Certainly the whole internet is a shared resource but when internet
speeds to the node were fairly slow, you could tell when the kids got
home from school because your cable feed dropped to a crawl. I haven't
been on cable for quite a while but based on how often my cable
subscriber neighbors want to skim my wifi, it is still not that
I keep my DMZ router turned off unless someone asks me to turn it on
or the kids are here. It sits in the front window with clear line of
sight to the 3 neighbors who want to skim.
On Friday, April 8, 2016 at 11:45:12 AM UTC-4, Mark Lloyd wrote:
I'd like to see the actual claim.
A claim that DSL is "better" because you don't share your connection means
nothing unless you back that up with some numbers.
If I take an isolated back road to Grandma's house, I don't have to
share the road with anyone. However, if I take a shared highway, I can
get there in half the time. Is the back road "better" merely because
I didn't have to share it?
The claim made sense when cable speeds were very close to DSL speeds.
If DSL was 3 mb and cable was 5 mb sharing would cut it back quite a bit
at peak times. Potentially it could be slower than DSL
Now that DSL is 6 mb and cable is 60 mb or more, sharing cuts it down
just a tiny be that you'd not notice or care about.
On Fri, 8 Apr 2016 10:06:46 -0700 (PDT), DerbyDad03
I use DSL because a 10 meg connection that is working beats the hell
out of a 50 meg connection that is down.
I understand Comcast may be OK in other places but they suck here and
that is the only other wired option.
It is a Surfboard 6121. A DOCSIS 3.0 from the docs. Should be able to do
172 Mbps download. That is over 3 times the speed of 50 Mbps that I am
suspose to be getting.
It must be something between the modem, router, and computer. I just got a
Win 10 computer and it will show 50 mbps downlink while another 2 computers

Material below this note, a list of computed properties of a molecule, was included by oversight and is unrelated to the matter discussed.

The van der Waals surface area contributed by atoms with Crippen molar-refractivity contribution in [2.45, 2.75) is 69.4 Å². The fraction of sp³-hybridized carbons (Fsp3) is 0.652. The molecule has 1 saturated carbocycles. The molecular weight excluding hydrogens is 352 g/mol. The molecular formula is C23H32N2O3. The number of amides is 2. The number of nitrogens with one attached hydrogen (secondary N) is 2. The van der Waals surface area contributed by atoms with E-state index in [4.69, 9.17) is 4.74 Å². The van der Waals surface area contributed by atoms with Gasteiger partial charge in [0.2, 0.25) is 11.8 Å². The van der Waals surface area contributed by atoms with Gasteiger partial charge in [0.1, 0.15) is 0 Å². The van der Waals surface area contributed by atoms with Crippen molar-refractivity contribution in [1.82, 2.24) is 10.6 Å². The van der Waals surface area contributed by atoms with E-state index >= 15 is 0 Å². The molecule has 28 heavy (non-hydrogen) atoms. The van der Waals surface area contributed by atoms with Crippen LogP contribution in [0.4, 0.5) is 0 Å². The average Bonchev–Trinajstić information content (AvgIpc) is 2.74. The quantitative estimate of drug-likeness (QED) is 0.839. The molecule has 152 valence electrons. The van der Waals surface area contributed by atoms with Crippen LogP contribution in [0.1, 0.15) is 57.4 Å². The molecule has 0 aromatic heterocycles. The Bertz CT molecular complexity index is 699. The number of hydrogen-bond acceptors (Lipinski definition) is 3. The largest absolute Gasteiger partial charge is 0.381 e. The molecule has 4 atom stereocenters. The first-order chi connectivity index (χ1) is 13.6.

will only give 10 to 25 mbps plugged into the same eithernet cable. The old
and new computers both have a 3 Ghz processor and are almost identical in
most things such as memory and processor.
On 04/08/2016 11:51 AM, Ralph Mowery wrote:
The same model I have. The wikipedia article actually has both numbers
(152 and 172). Apparently, the higher number includes overhead.
I used to have one laptop that wouldn't ever get full download speed
(IIRC it got 38M instead of the 50M the others got). The problem was
with WiFi. It was getting a 72.2M (802.11n) WiFi connection. I found a
way to double that and now get the full 50M.
Out of interest, do you know the percentage of people in the US who can
get fibre (so called Superfast internet) ?
Here in the UK it's over 90% rising to 95% by 2017.
For the record mine is 50Mbps down 19Mbps up using ethernet (wired).
On Thursday, April 7, 2016 at 2:03:49 PM UTC-4, Bod wrote:
I'm very surprised at the 19Mb up. Any idea if that is typical for your
side of the pond? Mid-to-High single digits seems to be the norm for those
of us using the higher speed offerings.
As I posted earlier, my numbers are as follows:
Wired PC - 61.97 Mb down, 6.22 Mb up
iPad - 44. 89 Mb down, 6.52 Mb up
Android phone - 60.54 Mb down, 6.2 Mb up
I'll check how common that upload speed is with other ISPs and get back
I'm with a company called Talk Talk and 19Mbps upload speed is the
faster out of the two fibre packages from them.
The other slower package gives you up to 1.9Mbps upload speed.
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